FROM UKRAINE: Kyiv is unlikely to renew a gas transit deal that allows Russia’s Gazprom to export natural gas to the EU using pipelines running across Ukraine, Energy Minister German Galushchenko told POLITICO. Full story here.
FROM THAILAND: Pita Limjaroenrat, who won Thailand’s election in May, has failed to bag enough votes in parliament to become the country’s prime minister — but is vowing to fight on. The BBC has the story.
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TONIGHT’S MEDIA ROUND
LEADING THE NEWS BULLETINS: Channel 5 News (5 p.m.) is leading on public sector pay … BBC News at Six is leading on public sector wages and strikes … Channel 4 News (7 p.m.) is … also leading on public sector wages.
Tom Swarbrick at Drive (LBC, until 6 p.m.): Layla McCay, NHS Confederation … Chris Thomas, IPPR … Chris Justham, 7 Investment Management.
BBC PM (Radio 4, 5 p.m.): Security Minister Tom Tugendhat.
Drive with John Pienaar (Times Radio, 5 p.m.): Mary Boustead, NEU … Schools Minister Nick Gibb … Labour MP and intelligence and security committee member Kevan Jones … Journalists Isabel Hardman and Rachel Sylvester.
The News Agents (Podcast, drops at 5 p.m.): Former Sun Editor David Yelland.
Tonight With Andrew Marr (LBC Radio, 6 p.m.): Schools Minister Nick Gibb … Former Downing Street aide Munira Mirza … the BMA’s Phil Banfield … Journalist Mikhail Zygar … the FT’s George Parker … Columnist Sarah Vine … Sketchwriter John Crace.
Jeremy Kyle Live (TalkTV, 7 p.m.): Former BBC presenters Carole Walker, Adrian Mills, John Sergeant and Martin Bell … anti-BBC campaigner Rebecca Ryan … GB News presenter Alex Phillips … commentator Frankie Leach.
Piers Morgan Uncensored (TalkTV, 8 p.m.): U.S. presidential candidate Chris Christie.
REVIEWING THE PAPERS TONIGHT: Talk TV (10 p.m.): Economics commentator Grace Blakely and journalist Lowri Turner … Times Radio (10.30 p.m.): Kevin Schofield from HuffPost U.K. and Alicia Fitzgerald from Politics.co.uk … Sky News (10.30 p.m. and 11.30 p.m.): Broadcaster Steve Richards and former SpAd Salma Shah.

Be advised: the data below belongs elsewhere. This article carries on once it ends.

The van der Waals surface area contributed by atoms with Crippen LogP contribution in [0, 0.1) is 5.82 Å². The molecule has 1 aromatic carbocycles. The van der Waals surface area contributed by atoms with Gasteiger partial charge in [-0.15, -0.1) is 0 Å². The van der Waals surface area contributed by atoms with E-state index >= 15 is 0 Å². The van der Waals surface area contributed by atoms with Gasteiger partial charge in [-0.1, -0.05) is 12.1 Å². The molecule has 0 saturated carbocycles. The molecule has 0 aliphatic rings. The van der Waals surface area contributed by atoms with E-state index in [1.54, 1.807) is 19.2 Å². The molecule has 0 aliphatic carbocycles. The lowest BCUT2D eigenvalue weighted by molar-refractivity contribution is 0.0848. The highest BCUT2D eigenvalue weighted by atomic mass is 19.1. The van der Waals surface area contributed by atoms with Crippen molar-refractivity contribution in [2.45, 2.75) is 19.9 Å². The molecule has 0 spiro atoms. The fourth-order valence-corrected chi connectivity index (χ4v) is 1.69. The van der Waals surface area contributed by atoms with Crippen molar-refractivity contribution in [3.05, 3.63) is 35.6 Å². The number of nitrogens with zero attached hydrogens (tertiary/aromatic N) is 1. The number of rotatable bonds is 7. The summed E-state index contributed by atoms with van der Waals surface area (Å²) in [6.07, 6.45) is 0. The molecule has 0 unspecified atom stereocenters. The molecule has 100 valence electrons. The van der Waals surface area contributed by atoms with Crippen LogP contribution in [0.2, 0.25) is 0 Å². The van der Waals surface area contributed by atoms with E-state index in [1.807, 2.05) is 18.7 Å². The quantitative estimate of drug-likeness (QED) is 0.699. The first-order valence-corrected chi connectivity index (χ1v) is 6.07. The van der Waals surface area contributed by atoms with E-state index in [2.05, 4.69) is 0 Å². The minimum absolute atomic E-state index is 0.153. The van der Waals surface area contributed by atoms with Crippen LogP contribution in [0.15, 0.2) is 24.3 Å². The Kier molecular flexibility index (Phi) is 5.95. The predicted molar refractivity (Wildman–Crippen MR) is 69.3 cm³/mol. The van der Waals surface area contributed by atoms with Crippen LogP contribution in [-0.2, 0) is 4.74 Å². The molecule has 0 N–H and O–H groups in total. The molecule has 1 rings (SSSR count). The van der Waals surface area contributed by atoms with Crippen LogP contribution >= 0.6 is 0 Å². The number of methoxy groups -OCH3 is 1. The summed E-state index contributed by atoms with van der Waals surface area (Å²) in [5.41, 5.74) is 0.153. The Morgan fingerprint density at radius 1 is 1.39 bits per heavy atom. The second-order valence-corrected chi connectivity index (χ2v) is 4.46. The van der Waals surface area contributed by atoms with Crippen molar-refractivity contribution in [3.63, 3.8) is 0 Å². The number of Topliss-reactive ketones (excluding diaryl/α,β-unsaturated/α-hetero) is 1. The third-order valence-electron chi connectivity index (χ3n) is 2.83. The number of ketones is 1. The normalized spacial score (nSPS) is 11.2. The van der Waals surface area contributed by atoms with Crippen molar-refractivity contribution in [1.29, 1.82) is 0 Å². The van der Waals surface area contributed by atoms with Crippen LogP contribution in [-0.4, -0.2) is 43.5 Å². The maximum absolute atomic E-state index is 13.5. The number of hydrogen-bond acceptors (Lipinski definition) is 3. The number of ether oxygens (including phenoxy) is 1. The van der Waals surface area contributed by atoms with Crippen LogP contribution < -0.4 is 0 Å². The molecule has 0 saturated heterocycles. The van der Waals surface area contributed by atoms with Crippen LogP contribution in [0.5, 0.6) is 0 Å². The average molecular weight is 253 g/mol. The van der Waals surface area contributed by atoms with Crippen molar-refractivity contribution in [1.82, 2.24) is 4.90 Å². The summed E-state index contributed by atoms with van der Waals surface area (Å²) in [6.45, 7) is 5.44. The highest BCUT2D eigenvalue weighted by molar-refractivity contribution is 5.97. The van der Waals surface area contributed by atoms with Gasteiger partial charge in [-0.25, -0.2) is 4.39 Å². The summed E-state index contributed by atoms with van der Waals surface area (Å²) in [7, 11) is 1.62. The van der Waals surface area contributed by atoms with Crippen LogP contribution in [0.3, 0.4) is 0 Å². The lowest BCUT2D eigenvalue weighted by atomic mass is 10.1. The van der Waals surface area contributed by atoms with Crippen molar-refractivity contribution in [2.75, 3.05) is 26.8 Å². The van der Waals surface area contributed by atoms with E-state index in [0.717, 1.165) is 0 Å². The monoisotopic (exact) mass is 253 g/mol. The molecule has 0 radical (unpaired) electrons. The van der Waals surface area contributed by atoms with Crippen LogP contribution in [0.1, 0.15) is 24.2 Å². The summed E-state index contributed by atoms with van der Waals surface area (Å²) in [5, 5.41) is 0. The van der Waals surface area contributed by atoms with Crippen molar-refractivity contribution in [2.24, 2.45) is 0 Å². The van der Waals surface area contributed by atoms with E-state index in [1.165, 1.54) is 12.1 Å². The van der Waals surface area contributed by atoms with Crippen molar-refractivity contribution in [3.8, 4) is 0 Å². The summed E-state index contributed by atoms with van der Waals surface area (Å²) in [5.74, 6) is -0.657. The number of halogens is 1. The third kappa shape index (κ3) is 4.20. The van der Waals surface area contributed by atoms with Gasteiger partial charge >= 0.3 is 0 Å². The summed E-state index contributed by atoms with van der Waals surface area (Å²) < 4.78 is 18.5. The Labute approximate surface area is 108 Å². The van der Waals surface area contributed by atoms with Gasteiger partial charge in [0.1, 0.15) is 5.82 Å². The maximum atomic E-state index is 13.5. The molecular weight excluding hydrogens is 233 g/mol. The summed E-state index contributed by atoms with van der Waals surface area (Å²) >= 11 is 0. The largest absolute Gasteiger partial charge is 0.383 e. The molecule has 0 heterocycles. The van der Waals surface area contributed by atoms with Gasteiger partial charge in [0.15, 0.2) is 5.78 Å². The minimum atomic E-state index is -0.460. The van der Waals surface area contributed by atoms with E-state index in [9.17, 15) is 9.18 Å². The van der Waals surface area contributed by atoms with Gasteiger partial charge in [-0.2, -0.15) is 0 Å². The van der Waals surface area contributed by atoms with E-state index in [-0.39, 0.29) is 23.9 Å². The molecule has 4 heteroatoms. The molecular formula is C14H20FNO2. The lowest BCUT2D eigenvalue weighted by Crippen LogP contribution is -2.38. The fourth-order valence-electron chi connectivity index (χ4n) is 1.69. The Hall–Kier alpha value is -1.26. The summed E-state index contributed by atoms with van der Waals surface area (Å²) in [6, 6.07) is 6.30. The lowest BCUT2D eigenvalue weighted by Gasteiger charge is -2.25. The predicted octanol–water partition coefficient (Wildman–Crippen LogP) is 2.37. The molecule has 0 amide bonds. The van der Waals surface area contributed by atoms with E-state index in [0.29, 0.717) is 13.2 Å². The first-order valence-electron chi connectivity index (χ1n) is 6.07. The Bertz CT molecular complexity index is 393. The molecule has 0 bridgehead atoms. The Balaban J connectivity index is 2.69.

WHERE TO FIND BOOZE IN WESTMINSTER TONIGHT
GETTING PISSED FOR THE PLANET: The Green Alliance hosts its summer drinks from 6.30 p.m. with a special U.S. guest. Invites needed.
GOODBYE GB: Outgoing GB News Political Editor Darren McCaffrey has his leaving drinks at the the Marquis of Granby from 6 p.m.
BUSINESS AND BOOZE: The British Chambers of Commerce hosts its summer press drinks at the Two Chairmen from 6.30 p.m. Invites needed.
HOW TO POLICE THE INTERNET: The NAO has a report out on online harms and whether the government and regulators are on it enough.
BROKEN BRITAIN: Junior doctors are still on their marathon strike.
THE WORLD AS IT IS: The Office for National Statistics will publish a report on the cost of living from 9.30 a.m.
IN THE LORDS: Peers file through a bunch of third readings from 10 a.m. before three second readings and a committee stage. It’s almost like this lot are overworked.
ANY OTHER BUSINESS
PACKED LUNCH OR PARL LUNCH: Subject to change, here are the lunch menus on the estate tomorrow: Bellamy’s: Soup and sandwiches … The Debate: Smoked haddock with poached egg and kedgeree; chili, black bean, sweet potato and squash stew with jumbo couscous and apricots; tandoori chicken breast on khobez bread with red onions and mint salad … Terrace Cafeteria: Fish and chips; bratwurst hot dog with trimmings; chickpea and vegetable curry with trimmings … River Restaurant: Saveloy sausage with chips and beans; beetroot and falafel kebab with trimmings; fish and chips.
CRUMBLING PARLIAMENT LATEST: Commons building specialists reckon the rest of the roof in Portcullis House is safe, after a glass panel broke earlier in the week and let a stream of water in. There’s now a full scaffolding rig in PCH while the panel in question is being repaired. The cafes and entrances are all up and running as normal.
SPOTTED: Dining together in the River Restaurant in parliament this afternoon were Conservative peer David Frost and former Downing Street SpAd for all matters Brexit, Hugh Bennett.
WHAT I’VE BEEN READING: The New Statesman’s Zoë Grünewald interviewed Labour grandee David Blunkett about what Keir Starmer needs to do to win the keys to Downing Street.
ON THIS DAY IN POLITICS: On 13 July 2016, Theresa May became the second ever female prime minister of Britain.
THANKS TO: My editor Matt Honeycombe-Foster, Playbook reporter Noah Keate and the POLITICO production team for making it look nice.